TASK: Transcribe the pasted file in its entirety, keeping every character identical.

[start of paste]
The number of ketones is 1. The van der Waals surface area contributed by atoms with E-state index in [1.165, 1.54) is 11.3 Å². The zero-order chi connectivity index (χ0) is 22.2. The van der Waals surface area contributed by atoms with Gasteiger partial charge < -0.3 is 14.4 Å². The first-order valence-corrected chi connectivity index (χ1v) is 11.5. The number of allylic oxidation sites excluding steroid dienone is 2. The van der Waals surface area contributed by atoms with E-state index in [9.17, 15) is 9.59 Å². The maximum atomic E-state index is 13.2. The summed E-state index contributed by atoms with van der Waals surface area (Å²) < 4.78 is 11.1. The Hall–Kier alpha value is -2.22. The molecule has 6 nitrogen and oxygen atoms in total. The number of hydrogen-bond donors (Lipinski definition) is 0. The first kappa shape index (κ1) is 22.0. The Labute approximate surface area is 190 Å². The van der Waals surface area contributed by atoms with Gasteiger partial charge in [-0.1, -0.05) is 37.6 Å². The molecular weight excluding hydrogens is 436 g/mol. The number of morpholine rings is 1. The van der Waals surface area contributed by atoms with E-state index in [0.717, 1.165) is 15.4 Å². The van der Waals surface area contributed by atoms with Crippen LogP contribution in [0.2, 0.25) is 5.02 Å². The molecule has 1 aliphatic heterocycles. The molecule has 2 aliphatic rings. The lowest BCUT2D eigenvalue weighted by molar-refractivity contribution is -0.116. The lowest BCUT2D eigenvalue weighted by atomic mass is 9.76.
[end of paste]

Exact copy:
The number of ketones is 1. The van der Waals surface area contributed by atoms with E-state index in [1.165, 1.54) is 11.3 Å². The zero-order chi connectivity index (χ0) is 22.2. The van der Waals surface area contributed by atoms with Gasteiger partial charge < -0.3 is 14.4 Å². The first-order valence-corrected chi connectivity index (χ1v) is 11.5. The number of allylic oxidation sites excluding steroid dienone is 2. The van der Waals surface area contributed by atoms with E-state index in [9.17, 15) is 9.59 Å². The maximum atomic E-state index is 13.2. The summed E-state index contributed by atoms with van der Waals surface area (Å²) < 4.78 is 11.1. The Hall–Kier alpha value is -2.22. The molecule has 6 nitrogen and oxygen atoms in total. The number of hydrogen-bond donors (Lipinski definition) is 0. The first kappa shape index (κ1) is 22.0. The Labute approximate surface area is 190 Å². The van der Waals surface area contributed by atoms with Gasteiger partial charge in [-0.1, -0.05) is 37.6 Å². The molecular weight excluding hydrogens is 436 g/mol. The number of morpholine rings is 1. The van der Waals surface area contributed by atoms with E-state index in [0.717, 1.165) is 15.4 Å². The van der Waals surface area contributed by atoms with Crippen LogP contribution in [0.2, 0.25) is 5.02 Å². The molecule has 1 aliphatic heterocycles. The molecule has 2 aliphatic rings. The lowest BCUT2D eigenvalue weighted by molar-refractivity contribution is -0.116. The lowest BCUT2D eigenvalue weighted by atomic mass is 9.76.